how this tss survivor and amputee model is redefining beauty
In 2012, Californian model Lauren Wasser lost half of her right leg after contracting Toxic Shock Syndrome. Today, she’s using her experience to inspire other women and take on the tampon industry.
Photography Jennifer Rovero
"I always felt perfect," says Lauren Wasser of her body growing up. Wasser's mom had been a model for over 20 years - "in the 90s, with Stephanie Seymour and Cindy Crawford and all those girls" - and Lauren effortlessly followed suit. As a child she traveled with her mom to shoots in Paris, Milan, London and New York. Her first editorial was photographed by Patrick Demarchelier; she's two months old, crying and oblivious at the edge of the frame. When Lauren began to pursue modeling professionally, it seemed like less of a decision and more of an inevitability. Even her dad had been a model.
Then in 2012, Lauren's body changed overnight. On October 3, she went to bed at her home in Los Angeles feeling like she might be coming down with flu. She was on her period and wearing a tampon, but she didn't think that this had anything to do with her symptoms - because why would you? After feeding her dog and calling her mom, Lauren remembers nothing else until waking up in a hospital bed days later with no idea where she was or what was happening. It was a feeling of total alienation, she says.
As doctors soon figured out after Lauren's admission, Lauren had contracted Toxic Shock Syndrome (TSS) - a bacterial disease - allegedly from her tampon. By the time she made it to the hospital she was ten minutes from death, Lauren told VICE, and she was put into a medically induced coma. In the following hours and days, her infection turned into gangrene. Her right leg was amputated below the knee and while she fought to keep her left foot, she lost her toes and her heel is still severely damaged. With no warning, and in the most unexpected way, her body and her future now seemed like they were no longer hers.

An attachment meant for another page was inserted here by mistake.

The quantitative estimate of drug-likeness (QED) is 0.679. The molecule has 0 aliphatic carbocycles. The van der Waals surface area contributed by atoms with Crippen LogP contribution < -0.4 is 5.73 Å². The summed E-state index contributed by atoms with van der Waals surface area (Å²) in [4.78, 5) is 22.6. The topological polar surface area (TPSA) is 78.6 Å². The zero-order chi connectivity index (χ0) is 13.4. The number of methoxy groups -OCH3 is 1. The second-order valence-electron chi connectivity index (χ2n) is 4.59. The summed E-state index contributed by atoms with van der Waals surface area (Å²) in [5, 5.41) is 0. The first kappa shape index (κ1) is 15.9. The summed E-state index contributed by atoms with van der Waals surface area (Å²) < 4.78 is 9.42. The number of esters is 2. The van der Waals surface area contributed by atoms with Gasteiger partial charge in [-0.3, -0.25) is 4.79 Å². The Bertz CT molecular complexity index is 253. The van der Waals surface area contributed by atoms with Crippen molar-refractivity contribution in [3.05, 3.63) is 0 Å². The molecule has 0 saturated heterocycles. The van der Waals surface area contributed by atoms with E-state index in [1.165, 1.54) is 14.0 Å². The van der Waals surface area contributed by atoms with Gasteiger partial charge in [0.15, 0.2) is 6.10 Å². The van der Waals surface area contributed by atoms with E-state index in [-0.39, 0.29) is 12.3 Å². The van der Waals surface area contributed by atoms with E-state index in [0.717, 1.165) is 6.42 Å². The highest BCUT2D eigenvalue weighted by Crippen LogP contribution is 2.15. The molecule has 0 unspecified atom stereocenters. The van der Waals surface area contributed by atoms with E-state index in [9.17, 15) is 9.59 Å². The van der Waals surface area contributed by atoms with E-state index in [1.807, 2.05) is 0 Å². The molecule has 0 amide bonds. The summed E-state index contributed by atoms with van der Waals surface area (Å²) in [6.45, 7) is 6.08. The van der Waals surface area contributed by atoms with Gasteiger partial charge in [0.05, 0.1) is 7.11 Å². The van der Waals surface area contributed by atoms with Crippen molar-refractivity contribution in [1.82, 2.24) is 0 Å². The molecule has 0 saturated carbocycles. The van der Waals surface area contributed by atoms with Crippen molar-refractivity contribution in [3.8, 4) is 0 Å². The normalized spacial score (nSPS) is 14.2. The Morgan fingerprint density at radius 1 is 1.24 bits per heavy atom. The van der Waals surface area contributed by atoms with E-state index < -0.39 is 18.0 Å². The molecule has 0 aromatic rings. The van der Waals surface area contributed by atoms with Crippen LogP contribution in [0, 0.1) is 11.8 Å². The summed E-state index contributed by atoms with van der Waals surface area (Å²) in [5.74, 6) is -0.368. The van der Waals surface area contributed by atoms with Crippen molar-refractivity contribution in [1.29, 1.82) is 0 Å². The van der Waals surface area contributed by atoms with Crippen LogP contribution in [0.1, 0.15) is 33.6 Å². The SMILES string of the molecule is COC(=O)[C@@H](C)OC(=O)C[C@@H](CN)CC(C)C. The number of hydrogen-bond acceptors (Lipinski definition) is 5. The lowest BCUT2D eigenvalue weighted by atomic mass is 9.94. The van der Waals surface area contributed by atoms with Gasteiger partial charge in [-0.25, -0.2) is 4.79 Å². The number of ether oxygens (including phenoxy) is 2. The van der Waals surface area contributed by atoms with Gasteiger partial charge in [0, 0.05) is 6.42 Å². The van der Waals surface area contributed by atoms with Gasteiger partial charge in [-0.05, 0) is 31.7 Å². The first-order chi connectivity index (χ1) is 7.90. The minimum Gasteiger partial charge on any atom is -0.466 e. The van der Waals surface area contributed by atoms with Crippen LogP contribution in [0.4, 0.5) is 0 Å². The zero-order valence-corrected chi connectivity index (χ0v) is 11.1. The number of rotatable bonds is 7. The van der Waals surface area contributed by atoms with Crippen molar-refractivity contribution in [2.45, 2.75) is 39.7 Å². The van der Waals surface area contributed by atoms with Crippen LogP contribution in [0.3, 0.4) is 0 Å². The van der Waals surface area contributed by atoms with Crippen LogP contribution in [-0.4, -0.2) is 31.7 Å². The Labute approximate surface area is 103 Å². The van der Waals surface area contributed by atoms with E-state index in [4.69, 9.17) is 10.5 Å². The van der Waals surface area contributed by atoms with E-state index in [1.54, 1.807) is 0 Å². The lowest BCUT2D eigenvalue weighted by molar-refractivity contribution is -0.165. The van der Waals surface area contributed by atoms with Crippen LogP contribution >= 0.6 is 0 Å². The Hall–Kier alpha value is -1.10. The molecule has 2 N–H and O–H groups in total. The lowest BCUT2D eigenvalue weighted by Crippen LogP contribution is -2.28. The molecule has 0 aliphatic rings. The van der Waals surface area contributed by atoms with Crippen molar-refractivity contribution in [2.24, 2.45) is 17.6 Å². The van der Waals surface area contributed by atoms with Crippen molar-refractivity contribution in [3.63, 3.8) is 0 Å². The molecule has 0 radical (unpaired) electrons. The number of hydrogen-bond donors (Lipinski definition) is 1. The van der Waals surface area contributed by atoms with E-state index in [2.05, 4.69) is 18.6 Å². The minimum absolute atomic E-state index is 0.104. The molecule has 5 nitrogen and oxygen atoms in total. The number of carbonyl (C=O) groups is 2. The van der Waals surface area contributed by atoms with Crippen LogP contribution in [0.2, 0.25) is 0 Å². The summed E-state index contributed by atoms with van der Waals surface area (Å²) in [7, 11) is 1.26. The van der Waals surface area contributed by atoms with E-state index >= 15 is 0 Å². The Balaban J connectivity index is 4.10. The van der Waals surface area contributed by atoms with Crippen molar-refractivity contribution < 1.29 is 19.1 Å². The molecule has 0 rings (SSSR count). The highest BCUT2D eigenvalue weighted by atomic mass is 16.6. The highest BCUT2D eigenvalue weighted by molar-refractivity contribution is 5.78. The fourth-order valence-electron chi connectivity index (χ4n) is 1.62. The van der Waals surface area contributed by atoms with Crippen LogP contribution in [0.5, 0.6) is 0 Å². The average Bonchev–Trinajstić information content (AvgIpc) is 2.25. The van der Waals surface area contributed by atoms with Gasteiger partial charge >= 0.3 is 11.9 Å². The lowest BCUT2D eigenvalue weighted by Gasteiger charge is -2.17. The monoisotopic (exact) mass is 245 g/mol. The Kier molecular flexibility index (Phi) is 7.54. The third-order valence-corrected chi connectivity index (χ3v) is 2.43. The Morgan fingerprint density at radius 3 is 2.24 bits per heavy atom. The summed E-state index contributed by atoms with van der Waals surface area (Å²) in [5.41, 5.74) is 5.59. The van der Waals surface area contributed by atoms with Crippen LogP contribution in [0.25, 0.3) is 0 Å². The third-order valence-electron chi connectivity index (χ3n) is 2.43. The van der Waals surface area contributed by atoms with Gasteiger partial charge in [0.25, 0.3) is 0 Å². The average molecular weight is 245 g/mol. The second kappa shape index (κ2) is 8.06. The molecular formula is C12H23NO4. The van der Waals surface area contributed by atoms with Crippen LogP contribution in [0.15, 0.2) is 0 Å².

Lauren's girlfriend, Jennifer Rovero, is a photographer and she recently started taking the first images of Lauren, now 27, that show her leg - she's pictured sitting in the bath and standing on the street in shorts. Jennifer calls it "phototherapy," and for Lauren, it's a new way of coming to terms with what has happened to her body. But it's also part of her campaign to raise awareness of TSS, a disease that is discussed - if at all, and certainly not by tampon manufacturers - as only the vaguest kind of mythical threat. Three years after emerging from her coma, Lauren has decided to use her platform to take on the tampon industry (she's suing the company who made the tampon she used), but also to inspire other amputees to be comfortable in their bodies.
Lauren spoke to i-D over the phone from California, about breaking down taboos and empowering women.
Did you have a good relationship with your body growing up? How did modeling affect that?
Modeling was always kind of just there. Both my parents were models. I would go to the agencies and they'd encourage me to start modeling. But I was also an athlete and I worked really hard on my body. I was always playing basketball, riding my bike, staying fit.
How did your relationship to your body change in 2012?